About a thousand people filled the Ballard Locks parking lot Tuesday night.
The vigil and protest, mainly led by local Native American leaders, was in solidarity with the Standing Rock Sioux tribe of North Dakota, and others around the country.
However, people from all walks of life came out, including many environmentalists.
“Money is not going to feed us in the future, and we have to make a point to show we stand with the environment,” said one woman in the crowd.
Though only gaining widespread attention in recent months, the Standing Rock tribe has been trying to prevent an oil pipeline from being dug under the Missouri River reservoir since 2014. The river is the main source of drinking water for the not just the 10,000 Native Americans but many more downstream.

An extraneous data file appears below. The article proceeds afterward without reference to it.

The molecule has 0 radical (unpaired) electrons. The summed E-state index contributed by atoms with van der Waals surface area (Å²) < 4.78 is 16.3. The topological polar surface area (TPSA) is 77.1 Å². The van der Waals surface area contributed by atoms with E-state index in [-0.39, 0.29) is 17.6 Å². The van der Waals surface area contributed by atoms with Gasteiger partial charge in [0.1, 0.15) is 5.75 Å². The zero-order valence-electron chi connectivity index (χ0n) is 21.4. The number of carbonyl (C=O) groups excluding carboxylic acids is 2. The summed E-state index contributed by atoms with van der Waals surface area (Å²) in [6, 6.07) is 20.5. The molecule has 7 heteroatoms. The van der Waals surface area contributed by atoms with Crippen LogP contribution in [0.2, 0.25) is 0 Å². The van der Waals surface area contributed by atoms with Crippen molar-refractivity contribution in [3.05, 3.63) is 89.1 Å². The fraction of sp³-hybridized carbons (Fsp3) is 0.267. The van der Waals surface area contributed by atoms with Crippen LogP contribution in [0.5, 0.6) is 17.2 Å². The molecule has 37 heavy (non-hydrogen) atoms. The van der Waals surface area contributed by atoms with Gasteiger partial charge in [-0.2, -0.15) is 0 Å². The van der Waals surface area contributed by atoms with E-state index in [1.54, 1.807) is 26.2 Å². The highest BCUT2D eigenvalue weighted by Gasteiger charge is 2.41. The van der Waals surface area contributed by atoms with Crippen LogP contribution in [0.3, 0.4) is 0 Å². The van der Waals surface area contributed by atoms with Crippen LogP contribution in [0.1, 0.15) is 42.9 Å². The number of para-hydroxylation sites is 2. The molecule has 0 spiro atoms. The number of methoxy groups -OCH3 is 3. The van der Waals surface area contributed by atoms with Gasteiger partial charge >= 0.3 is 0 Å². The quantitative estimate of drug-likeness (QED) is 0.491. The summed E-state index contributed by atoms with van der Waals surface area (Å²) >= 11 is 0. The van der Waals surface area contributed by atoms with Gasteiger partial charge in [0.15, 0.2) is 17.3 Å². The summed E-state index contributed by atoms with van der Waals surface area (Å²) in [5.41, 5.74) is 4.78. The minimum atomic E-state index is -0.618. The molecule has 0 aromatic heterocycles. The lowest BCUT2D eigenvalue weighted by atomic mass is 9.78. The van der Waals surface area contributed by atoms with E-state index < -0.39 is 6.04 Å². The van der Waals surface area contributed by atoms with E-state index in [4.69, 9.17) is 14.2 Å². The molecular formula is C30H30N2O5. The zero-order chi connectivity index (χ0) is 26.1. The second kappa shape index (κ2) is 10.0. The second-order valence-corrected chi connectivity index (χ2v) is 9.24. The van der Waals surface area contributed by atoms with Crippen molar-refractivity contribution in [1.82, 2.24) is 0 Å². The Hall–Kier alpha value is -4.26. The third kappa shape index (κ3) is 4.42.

“If we don’t stand up for our water, we are not going to have clean water for our children,” said one of the event organizers.
Monday, the Army Corps of Engineers said because of historical injustices and environmental concerns, it needed more time to review the project. The review is why the Seattle group and others around the country gathered outside Army Corps sites like the Ballard Locks.
The Locks just down early in anticipation of the protest, but at the end of the evening people gathered around the gates beating drums and chanting.